The global changes at the turn of the two millennia and the epidemic of the century are currently intertwined. The world economy is struggling to recover and is facing many complex challenges. Economic globalisation is facing headwinds. Where is the world heading? Will it be more open or more closed than now? Cooperation or confrontation?
This is the reason why it is necessary to continuously emphasise the need for building an open world economy. There must be no restraints or reversals of trend. We need to be on the right side of history, expanding relentlessly by fully opening up to every innovation we can control, such as, hopefully, Artificial Intelligence – inter alia – about which we will speak later in connection with a new economic world order. We need to build a community with a shared future for the whole of mankind. The planet is circumscribed: there are no more terrae nullius – in the broadest sense – to be conquered, or peoples “to be educated” through the bogus, mystifying and hypocritical “white man’s burden” or various divining “manifest destinies” to be imposed on others with smart bombs or humanitarian wars.
Building an open world economy is an inevitable choice in line with the historical trend of equal development, or rather with the elimination of colonial, neo-colonial and imperialist remnants. Equal economic globalisation is the only way for the development of human society. Economic globalisation is historically the objective prerequisite for the development of social productive forces, and the inevitable result of scientific and technological progress has given great momentum to world economic growth. It has favoured the flow of goods and capital, the progress of science and technology and civilisation: indeed, Artificial Intelligence, which until yesterday seemed like science fiction, with yesterday’s eye projected onto today may seem uchronia, but is objective reality.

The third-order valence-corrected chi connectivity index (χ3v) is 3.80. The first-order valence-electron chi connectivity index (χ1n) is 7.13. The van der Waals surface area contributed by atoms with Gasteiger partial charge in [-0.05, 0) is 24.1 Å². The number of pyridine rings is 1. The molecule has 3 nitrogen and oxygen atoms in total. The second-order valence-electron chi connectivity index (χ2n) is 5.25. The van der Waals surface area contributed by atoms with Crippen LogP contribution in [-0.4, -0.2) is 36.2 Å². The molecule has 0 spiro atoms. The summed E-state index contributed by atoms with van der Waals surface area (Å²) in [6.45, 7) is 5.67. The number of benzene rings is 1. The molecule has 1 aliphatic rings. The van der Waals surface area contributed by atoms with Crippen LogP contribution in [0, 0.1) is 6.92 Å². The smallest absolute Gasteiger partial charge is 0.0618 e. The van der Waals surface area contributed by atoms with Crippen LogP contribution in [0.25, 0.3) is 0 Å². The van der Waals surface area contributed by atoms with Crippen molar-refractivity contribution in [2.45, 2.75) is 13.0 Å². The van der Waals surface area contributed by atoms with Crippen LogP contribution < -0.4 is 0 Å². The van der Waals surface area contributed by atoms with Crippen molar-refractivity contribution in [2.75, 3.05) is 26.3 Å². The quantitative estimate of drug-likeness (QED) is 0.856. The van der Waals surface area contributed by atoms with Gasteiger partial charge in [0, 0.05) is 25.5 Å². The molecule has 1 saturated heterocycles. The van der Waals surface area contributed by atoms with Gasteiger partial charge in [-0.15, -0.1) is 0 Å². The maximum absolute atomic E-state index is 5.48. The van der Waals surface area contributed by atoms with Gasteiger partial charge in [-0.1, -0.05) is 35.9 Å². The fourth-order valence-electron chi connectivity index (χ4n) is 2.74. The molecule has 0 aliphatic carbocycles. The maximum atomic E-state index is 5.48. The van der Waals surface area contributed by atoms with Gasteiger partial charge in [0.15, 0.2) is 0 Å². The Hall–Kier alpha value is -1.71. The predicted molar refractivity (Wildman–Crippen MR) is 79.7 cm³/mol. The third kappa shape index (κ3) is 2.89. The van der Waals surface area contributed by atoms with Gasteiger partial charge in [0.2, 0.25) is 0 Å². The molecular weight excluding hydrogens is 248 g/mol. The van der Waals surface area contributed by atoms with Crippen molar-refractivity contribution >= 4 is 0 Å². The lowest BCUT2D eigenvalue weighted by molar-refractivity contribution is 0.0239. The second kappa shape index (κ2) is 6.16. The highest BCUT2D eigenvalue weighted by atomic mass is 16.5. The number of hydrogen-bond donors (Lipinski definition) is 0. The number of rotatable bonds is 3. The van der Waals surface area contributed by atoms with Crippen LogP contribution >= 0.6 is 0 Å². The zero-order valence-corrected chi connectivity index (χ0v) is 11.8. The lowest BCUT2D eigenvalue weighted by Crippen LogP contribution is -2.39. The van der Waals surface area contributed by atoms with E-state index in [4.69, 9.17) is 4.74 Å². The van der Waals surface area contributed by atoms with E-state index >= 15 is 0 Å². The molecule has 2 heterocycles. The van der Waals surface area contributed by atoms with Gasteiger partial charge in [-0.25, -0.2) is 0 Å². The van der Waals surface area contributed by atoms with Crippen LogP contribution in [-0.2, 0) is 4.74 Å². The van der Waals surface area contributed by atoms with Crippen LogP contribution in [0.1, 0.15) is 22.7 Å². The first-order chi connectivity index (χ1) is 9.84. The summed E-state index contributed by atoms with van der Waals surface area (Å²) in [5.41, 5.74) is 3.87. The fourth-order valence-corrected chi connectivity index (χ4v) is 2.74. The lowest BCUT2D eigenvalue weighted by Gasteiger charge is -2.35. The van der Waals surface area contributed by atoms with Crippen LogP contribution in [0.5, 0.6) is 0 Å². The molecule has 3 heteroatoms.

Exchanges between peoples are in line with the common interests of all States. In today’s world, a new step of scientific and technological revolution, as well as industrial transformation, proves to be each time a profound development. The system of global governance is deeply changing and the international model is affected, thus speeding up the process.
The interests of all countries are interwoven and destiny is shared. Cooperation and mutually beneficial relations – in the case of bilateral relations – are becoming the general trend. Peace, development, cooperation and mutual gain would be the trend of the present times, even if not yet achieved due to the needs and demands of the international war industry (see the case of the Ukraine-Russia war).
After all, no one can cope with the various challenges facing mankind alone, and no country can turn geographically into an island closed in on itself, such as the United Kingdom which dominated the world in the 19th century, also thanks to its physical configuration, later followed by its former colony, namely the United States of America.
Openness brings progress and, conversely, isolation will inevitably leave those that supports it behind. If a country wants to develop and thrive, it must grasp, follow and adapt to the general trend of world development, otherwise it will inevitably be left behind by History. The desired project of a new world economic order firmly pursues a strategy for liberalising and facilitating trade and high-level investment policies, and promotes the creation of a pattern of contacts and relations linking land, sea, overseas, East and West, which are the fundamental promoters of a common global open-minded approach. They are the pivots of a stable source of strength and power for global economic growth, regulated by the jus gentium.
Building an open world economy is an unavoidable prerequisite to advance and adhere to the common values of all mankind. Countries have different histories, cultures, systems and levels of development, but the people of each State pursue the common values of peace, development, equity, justice, democracy and freedom for all mankind: gens una sumus. The common value of all mankind embodies consensus on the respect for the values of each different human civilisation. It represents mankind’s common quest for a better future and is also an important symbol of human progress.